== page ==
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    Constipation and Behavioral Problems in Children Studied

    Functional constipation linked to three- to four-fold higher prevalence of behavioral problems

    MONDAY, Jan. 18 (HealthDay News) -- Behavioral problems are three to four times more common in Dutch children with functional constipation than children in the general population, according to research published online Jan. 18 in Pediatrics.

    Marieke van Dijk, of the University of Amsterdam in the Netherlands, and colleagues analyzed data from 133 children and adolescents, aged 4 to 18 years, with functional constipation who were referred to a gastrointestinal outpatient clinic at a children's hospital. Parental reports of behavioral and emotional problems were assessed with the Child Behavior Checklist.

    The researchers found that the prevalence of overall, internalizing, and externalizing behavioral problems was 37, 36, and 27 percent, respectively, in comparison with 9 percent in the general Dutch population. Longer duration of treatment was associated with overall and externalizing behavioral problems. Fecal incontinence and producing large stools were associated with externalizing problems.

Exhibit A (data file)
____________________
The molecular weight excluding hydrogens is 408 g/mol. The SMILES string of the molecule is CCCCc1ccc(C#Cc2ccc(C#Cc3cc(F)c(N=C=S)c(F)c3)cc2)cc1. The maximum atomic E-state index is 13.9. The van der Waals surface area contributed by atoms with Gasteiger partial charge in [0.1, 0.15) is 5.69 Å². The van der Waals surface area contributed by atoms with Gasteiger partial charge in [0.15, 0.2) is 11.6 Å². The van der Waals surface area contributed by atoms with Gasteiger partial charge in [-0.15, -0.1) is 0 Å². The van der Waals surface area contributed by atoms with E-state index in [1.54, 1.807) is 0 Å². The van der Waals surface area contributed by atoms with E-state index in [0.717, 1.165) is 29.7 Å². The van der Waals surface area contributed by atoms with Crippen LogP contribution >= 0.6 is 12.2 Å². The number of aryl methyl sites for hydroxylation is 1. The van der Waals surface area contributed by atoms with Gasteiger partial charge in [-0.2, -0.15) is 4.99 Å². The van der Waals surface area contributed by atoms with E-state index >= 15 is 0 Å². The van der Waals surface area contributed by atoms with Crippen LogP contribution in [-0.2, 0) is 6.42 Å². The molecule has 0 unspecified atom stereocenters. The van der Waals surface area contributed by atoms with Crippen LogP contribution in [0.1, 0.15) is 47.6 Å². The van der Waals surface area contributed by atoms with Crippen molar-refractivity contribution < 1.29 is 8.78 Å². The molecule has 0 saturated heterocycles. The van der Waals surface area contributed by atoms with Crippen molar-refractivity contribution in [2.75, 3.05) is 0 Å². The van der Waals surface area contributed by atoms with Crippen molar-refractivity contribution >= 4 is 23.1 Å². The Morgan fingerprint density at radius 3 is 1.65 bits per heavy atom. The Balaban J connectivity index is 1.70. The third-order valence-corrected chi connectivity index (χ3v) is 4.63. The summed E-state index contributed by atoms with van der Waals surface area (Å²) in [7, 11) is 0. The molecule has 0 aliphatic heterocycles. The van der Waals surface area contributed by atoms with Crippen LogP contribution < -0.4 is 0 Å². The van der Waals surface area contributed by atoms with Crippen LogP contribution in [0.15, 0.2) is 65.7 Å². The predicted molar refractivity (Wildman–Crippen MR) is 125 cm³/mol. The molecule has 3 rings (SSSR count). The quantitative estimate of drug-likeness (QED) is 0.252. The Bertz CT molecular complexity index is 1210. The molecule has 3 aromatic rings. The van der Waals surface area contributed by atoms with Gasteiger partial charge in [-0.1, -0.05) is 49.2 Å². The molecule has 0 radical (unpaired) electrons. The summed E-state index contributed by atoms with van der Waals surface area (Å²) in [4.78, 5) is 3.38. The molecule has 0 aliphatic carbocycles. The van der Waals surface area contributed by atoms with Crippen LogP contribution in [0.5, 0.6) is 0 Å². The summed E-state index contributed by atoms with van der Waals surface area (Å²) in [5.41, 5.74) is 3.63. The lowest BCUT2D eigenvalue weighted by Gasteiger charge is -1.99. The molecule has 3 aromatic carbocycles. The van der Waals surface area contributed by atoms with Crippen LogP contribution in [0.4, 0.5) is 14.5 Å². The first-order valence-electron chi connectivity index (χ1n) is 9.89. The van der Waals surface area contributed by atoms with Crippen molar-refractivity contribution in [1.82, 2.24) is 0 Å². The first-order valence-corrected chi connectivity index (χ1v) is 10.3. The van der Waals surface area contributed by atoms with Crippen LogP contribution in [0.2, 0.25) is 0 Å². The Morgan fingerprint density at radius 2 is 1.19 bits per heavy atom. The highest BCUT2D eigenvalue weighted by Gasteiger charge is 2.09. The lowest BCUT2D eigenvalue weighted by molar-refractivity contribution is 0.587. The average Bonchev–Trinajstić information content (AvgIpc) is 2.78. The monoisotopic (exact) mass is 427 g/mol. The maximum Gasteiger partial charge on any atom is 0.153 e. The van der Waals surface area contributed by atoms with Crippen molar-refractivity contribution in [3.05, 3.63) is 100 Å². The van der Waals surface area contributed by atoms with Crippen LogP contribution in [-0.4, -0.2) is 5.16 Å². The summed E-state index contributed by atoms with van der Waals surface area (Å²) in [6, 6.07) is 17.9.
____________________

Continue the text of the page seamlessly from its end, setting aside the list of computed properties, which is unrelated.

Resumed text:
"Although the majority of children with constipation do not have behavioral disturbances, our findings show that behavior problems in children with constipation must not be underestimated," the authors write. "High prevalence rates of emotional and behavior problems justify incorporation of behavioral screening in the diagnostic workup of children with constipation. Children with constipation who have behavior problems may benefit from additional behavioral psychotherapeutic treatment that aim at both parent and child."

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